If you’re asking how lawyers remain relevant and impactful in the modern knowledge economy, you’re not alone. Clients also want to know, because access to information is not enough.
As one article put it, “a lawyer who doesn’t speak the language of your business” is a clear red flag. Clients’ desired competencies go beyond technical skills and into consultative ones, and we’ve had mixed results developing those skills.
The True Counselor
When the Kauffman Foundation—a non-profit that supports entrepreneurial activities in Kansas City—reached out to UMKC law professor Tony Luppino, they wanted to know how law schools were preparing attorneys to adapt to this expansive knowledge environment. How do we train future lawyers to “speak the language” of their clients’ businesses?
Tony used a three-tier model to describe the kinds of lawyers entrepreneurial clients need:
- The "No" Lawyers are naysayers who put roadblocks in the way of entrepreneurial activity, always seeing the negative and no path forward;
- The Solutions Lawyers are technicians who know how to find new paths for entrepreneurs to accomplish their tactical aims; and
- The True Counselors are advisors who "know the law but have also developed significant business savvy and creativity" and advise clients with an understanding of the bigger picture.
As Tony pointed out in his report to the Kauffman Foundation, lawyers are generally better at saying no and finding solutions than they are at being True Counselors. Yet if you look at data about client expectations, they cite our lack of counselor skills as a major complaint.
If you feel you have not learned those True Counselor skills, or want to know how to use modern technology to better leverage your skills, we want to help.
In the following chapters, we’ll give you some context. We’ll talk about best practices for using knowledge in your latest transaction, how lawyers have managed knowledge in the past, and how we might do that better.
We’ll use the example of a new associate in your firm to make the examples real, and we’ll talk to Law Insider users to get a sense of how they’re adapting.
In the end, we’ll show you that available knowledge is not cheapened, it is amplified. You can have a greater impact on your clients’ lives and decisions when you modernize your knowledge practice.
Your New Client Has a Request
To begin, let’s get transactional.
Imagine that a new client comes through the door and asks for your expertise.
The client’s request sounds simple enough. Maybe she wants to license some intellectual property, enter into a consulting arrangement, or begin a joint venture. She wants to know whether the new move is a good one in the current environment. Your lawyer's brain turns on, debating whether to tell this client “no” or to find a viable solution. You’re mastering the first two lawyer types in Tony Luppino’s taxonomy, and your client is excited to see your work.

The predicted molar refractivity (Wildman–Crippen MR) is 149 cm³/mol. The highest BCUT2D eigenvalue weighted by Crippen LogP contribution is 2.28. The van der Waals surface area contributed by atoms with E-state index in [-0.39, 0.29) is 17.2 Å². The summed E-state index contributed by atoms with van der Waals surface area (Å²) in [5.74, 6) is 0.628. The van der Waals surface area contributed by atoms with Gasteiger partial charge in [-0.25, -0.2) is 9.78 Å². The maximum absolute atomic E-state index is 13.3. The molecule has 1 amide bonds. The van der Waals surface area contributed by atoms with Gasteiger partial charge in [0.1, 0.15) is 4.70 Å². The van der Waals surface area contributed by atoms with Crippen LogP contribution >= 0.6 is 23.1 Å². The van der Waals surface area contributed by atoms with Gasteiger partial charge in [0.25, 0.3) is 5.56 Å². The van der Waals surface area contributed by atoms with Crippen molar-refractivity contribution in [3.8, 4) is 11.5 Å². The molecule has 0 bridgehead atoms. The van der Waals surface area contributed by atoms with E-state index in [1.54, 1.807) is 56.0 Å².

So how might you modernize this process? First, focus on efficient access to information. Modern knowledge management tools make that possible, and doing this well empowers the client.
If you can get the client good answers quickly, you’ll make her decision easier. Every transaction client cares about return on investment (or ROI) when planning the next move, and tech-enabled efficiency lowers your client’s cost of doing business.
That is, if you’re efficiently doing the right thing.
The Technology Trap
Patrick DiDomenico is Chief Innovation Officer at Jackson Lewis in Austin, Texas. From his perspective, technology tools can do a lot to foster both efficiency and accuracy in a lawyer’s work. But, as he makes clear, technology can’t hide a bad method.
“Technology is not a cure-all,” Patrick said in an interview. “When you apply it to a bad process, you just get a bad outcome faster.”
Patrick’s background is in knowledge management, a discipline we’ll dig into later. As he explained to me, knowledge management’s function is to connect practitioners to people and knowledge. There’s an efficiency to “knowing what you know,” an ideal often cited in his field.
“We use things like databases, document management systems, and intranets to put information assets into the hands of people who need them.”
These technology tools allow lawyers to efficiently locate the information that will help their clients make ROI-driven decisions. Rather than rely on their own limited experience, these modern practitioners use whatever relevant data they can to inform their advice. This requires a level of technical ability, but primarily a culture that seeks known knowns.